In order to improve the extraction ratio at a hard-rock mine, the partial post-extraction of strike stabilizing pillars was considered as an option at a concept level of study. An evaluation of the potential revenue based on a maximum extraction of up to 50% of the pillars was carried out, which suggested that the project would indeed be a viable way to increase the total potential revenue. This necessitated a study on the stability of the underground excavations during the pillar extraction process based on a conceptual design. The proposed mining layout and extraction sequence was simulated to determine whether this could be included in the mining plan, and if so, to determine the potential additional extraction that could be incorporated into the mining plan.
A hard-rock mine in the Bushveld Complex in the Northwest Province of South Africa commissioned a study to review the potential for extraction of the regional stabilizing pillars, the function of which is to support the overburden, as well as to act as barriers (Zipf, 2001). The function of the barrier pillars is primarily to compartmentalize the mine. If a pillar collapse occurs, the barrier pillars need to prevent this collapse from spreading over a very large area.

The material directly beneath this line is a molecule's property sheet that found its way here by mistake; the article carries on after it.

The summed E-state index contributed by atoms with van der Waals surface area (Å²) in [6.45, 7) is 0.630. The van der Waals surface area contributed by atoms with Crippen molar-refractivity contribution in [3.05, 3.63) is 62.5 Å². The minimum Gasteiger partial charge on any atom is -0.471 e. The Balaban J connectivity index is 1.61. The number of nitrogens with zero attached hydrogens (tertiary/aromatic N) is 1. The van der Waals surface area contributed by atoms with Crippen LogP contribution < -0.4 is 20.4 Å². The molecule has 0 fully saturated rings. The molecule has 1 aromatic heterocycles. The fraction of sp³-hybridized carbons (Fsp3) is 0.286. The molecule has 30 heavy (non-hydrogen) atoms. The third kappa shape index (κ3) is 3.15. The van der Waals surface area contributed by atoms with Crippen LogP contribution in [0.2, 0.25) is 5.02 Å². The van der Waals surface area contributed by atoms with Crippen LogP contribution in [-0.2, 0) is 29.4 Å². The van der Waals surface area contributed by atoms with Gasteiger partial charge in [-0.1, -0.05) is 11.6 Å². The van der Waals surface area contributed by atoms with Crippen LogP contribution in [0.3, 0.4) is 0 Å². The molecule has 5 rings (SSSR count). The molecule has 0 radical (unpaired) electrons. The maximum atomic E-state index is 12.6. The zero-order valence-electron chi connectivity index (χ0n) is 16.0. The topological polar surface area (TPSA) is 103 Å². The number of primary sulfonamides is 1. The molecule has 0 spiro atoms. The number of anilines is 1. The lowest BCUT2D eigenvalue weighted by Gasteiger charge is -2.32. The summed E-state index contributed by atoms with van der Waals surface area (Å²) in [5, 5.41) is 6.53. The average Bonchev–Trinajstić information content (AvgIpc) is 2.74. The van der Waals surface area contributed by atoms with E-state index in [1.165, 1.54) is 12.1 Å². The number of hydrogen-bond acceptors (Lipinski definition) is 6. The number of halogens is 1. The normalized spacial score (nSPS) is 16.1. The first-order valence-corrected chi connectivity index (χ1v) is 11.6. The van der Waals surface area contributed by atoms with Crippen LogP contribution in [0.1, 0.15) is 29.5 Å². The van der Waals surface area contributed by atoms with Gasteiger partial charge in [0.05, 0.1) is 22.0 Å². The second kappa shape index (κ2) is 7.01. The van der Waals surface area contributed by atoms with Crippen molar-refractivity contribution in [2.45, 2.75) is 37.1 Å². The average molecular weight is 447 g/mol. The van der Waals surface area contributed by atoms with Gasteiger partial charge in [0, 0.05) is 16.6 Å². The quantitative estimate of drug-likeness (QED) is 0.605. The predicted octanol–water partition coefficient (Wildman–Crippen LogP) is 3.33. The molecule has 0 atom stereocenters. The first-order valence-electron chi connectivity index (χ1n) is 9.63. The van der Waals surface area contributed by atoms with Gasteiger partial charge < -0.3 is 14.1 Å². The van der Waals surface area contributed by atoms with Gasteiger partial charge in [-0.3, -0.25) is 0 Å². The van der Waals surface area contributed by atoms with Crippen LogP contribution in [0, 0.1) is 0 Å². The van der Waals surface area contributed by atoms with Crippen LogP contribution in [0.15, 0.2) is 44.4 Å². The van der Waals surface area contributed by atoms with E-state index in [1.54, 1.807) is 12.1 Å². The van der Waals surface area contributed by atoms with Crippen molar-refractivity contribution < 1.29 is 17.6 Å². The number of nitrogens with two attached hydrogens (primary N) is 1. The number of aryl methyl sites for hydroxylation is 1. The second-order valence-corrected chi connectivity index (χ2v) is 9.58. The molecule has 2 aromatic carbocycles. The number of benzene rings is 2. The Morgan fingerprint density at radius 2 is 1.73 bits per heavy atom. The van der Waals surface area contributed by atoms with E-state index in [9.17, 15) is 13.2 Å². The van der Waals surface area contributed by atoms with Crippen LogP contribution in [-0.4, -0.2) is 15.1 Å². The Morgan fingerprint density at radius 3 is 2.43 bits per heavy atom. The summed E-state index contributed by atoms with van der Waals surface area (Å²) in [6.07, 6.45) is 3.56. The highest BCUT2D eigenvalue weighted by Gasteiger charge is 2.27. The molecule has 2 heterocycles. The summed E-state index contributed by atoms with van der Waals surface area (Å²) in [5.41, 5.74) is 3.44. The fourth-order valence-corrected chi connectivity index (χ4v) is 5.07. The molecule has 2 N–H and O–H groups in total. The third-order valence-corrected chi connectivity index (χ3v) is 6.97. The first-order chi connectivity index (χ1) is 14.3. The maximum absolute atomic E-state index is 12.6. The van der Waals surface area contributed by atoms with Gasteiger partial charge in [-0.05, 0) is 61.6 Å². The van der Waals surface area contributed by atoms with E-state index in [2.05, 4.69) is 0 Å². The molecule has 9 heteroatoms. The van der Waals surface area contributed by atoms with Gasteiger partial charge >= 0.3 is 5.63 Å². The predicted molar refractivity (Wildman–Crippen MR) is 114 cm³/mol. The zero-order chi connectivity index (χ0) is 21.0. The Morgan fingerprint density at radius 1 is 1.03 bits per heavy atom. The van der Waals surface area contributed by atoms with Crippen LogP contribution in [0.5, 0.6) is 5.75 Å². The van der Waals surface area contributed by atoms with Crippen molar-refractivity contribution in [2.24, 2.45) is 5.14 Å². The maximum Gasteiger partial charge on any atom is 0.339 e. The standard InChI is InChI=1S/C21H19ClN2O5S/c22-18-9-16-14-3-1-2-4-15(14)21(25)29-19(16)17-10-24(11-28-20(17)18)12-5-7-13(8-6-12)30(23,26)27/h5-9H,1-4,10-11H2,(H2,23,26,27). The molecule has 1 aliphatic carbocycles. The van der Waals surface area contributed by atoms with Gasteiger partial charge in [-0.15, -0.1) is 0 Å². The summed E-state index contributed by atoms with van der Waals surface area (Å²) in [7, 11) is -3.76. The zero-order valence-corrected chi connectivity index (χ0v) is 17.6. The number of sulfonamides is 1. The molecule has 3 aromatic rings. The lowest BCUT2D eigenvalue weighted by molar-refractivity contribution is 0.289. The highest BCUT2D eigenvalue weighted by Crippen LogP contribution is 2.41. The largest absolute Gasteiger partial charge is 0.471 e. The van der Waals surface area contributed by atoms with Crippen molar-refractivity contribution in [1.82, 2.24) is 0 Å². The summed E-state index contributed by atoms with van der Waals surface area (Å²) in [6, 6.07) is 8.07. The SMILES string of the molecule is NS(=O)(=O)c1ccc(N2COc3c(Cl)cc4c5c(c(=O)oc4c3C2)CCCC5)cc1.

The Bushveld Complex is a basin-like rock mass consisting of layers of igneous rock. The main rock types comprise norite, anorthosite, and pyroxenite. The upper Critical Zone of the Bushveld Complex hosts the platinum-bearing orebodies referred to as the Merensky Reef and the UG2 Reef. Although the Merensky Reef is generally regarded as uniform, large variations occur in reef thickness and orientation (rolling reef). Potholes (steep troughs within the stratigraphy that result in significant thinning of the reef) are generally common throughout the eastern and western limbs of the Complex. A conventional mining method is to be employed for stoping, i.e. drilling and blasting of stope panels, separated by crush pillars. Cleaning of stopes will be done by winches and scrapers, which will feed directly onto a conveyor belt in a permanent strike drive. The mining height was anticipated to range between approximately 1 m and 1.5 m.